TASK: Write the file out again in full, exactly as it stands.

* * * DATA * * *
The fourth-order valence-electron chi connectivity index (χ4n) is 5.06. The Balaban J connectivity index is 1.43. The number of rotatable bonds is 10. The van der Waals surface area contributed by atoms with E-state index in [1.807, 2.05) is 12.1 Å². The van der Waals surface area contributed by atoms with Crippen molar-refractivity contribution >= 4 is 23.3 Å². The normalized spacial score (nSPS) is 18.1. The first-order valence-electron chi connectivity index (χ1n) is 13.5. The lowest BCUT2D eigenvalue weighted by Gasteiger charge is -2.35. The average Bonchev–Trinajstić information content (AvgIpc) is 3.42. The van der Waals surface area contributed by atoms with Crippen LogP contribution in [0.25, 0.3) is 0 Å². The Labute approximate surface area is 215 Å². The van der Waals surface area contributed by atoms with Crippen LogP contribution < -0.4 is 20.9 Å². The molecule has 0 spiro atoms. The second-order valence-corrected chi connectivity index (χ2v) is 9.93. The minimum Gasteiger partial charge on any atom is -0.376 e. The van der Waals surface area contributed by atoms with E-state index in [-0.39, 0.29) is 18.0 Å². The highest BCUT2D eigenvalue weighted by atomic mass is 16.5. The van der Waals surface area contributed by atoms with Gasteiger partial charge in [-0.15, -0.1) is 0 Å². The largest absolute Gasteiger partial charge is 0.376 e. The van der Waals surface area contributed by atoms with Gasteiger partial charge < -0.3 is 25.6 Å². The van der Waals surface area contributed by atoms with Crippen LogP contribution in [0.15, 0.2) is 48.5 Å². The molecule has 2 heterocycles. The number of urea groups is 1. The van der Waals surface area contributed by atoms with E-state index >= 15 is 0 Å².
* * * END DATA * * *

The fourth-order valence-electron chi connectivity index (χ4n) is 5.06. The Balaban J connectivity index is 1.43. The number of rotatable bonds is 10. The van der Waals surface area contributed by atoms with E-state index in [1.807, 2.05) is 12.1 Å². The van der Waals surface area contributed by atoms with Crippen molar-refractivity contribution >= 4 is 23.3 Å². The normalized spacial score (nSPS) is 18.1. The first-order valence-electron chi connectivity index (χ1n) is 13.5. The lowest BCUT2D eigenvalue weighted by Gasteiger charge is -2.35. The average Bonchev–Trinajstić information content (AvgIpc) is 3.42. The van der Waals surface area contributed by atoms with Crippen LogP contribution in [0.25, 0.3) is 0 Å². The Labute approximate surface area is 215 Å². The van der Waals surface area contributed by atoms with Crippen LogP contribution < -0.4 is 20.9 Å². The molecule has 0 spiro atoms. The second-order valence-corrected chi connectivity index (χ2v) is 9.93. The minimum Gasteiger partial charge on any atom is -0.376 e. The van der Waals surface area contributed by atoms with E-state index in [-0.39, 0.29) is 18.0 Å². The highest BCUT2D eigenvalue weighted by atomic mass is 16.5. The van der Waals surface area contributed by atoms with Gasteiger partial charge in [-0.15, -0.1) is 0 Å². The largest absolute Gasteiger partial charge is 0.376 e. The van der Waals surface area contributed by atoms with Gasteiger partial charge < -0.3 is 25.6 Å². The van der Waals surface area contributed by atoms with Crippen LogP contribution in [0.15, 0.2) is 48.5 Å². The molecule has 2 heterocycles. The number of urea groups is 1. The van der Waals surface area contributed by atoms with E-state index >= 15 is 0 Å².